When “good” begins to morph into “great” in your life, and slammed doors begin to swing wide open so that your standard of living improves, understand in that moment that God is blessing you so that you can become a blessing to others. He is granting you a platform with a loud microphone so that you’re in a position to speak for those whose voices cannot be heard.
In other words, it’s not about you! Sure, you’re special and God loves you, but He also loves your neighbors on your street, your coworkers, the men and women in your local government, the Christians in the mega Church or the tiny Church in your city, the president and his staff, and the list goes on. A wise prayer, thus would be, “Lord, grant me wisdom to discern between what I perceive as good for my life and what you truly consider to be great for my life. Bless me with a Holy Spirit tenacity and creativity to press on even in instances where it seems the doors have been slammed shut. And as opportunities begin to pour my way, use me in a manner that I may become a wellspring of blessing to those around me and those you’ve called me to serve.”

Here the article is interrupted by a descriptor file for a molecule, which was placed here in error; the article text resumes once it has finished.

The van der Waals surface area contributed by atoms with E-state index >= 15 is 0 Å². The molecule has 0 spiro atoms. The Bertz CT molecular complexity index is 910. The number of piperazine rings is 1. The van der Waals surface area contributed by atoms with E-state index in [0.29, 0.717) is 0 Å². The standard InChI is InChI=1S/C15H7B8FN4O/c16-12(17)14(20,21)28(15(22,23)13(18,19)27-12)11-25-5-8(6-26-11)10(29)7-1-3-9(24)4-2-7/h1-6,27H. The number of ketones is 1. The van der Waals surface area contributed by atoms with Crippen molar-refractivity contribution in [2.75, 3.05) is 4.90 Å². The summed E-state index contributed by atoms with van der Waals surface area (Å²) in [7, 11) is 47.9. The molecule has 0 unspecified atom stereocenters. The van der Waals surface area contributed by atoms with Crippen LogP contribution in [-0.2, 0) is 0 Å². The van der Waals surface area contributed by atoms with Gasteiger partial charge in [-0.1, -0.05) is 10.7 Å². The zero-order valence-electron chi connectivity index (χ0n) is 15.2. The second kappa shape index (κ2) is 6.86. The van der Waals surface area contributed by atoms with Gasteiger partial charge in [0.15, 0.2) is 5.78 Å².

Now, that’s how you pray a kingdom prayer when God puts the ball in your court!
May God bless and guide you as you journey with Him and with me through the last two episodes of this amazing book of Esther!
Husband. Dad. Pastor. Nigerian American. Storyteller. Aspiring Prayer Warrior. Steak Lover. Follower of Jesus Christ reminding you that God the Father still loves you.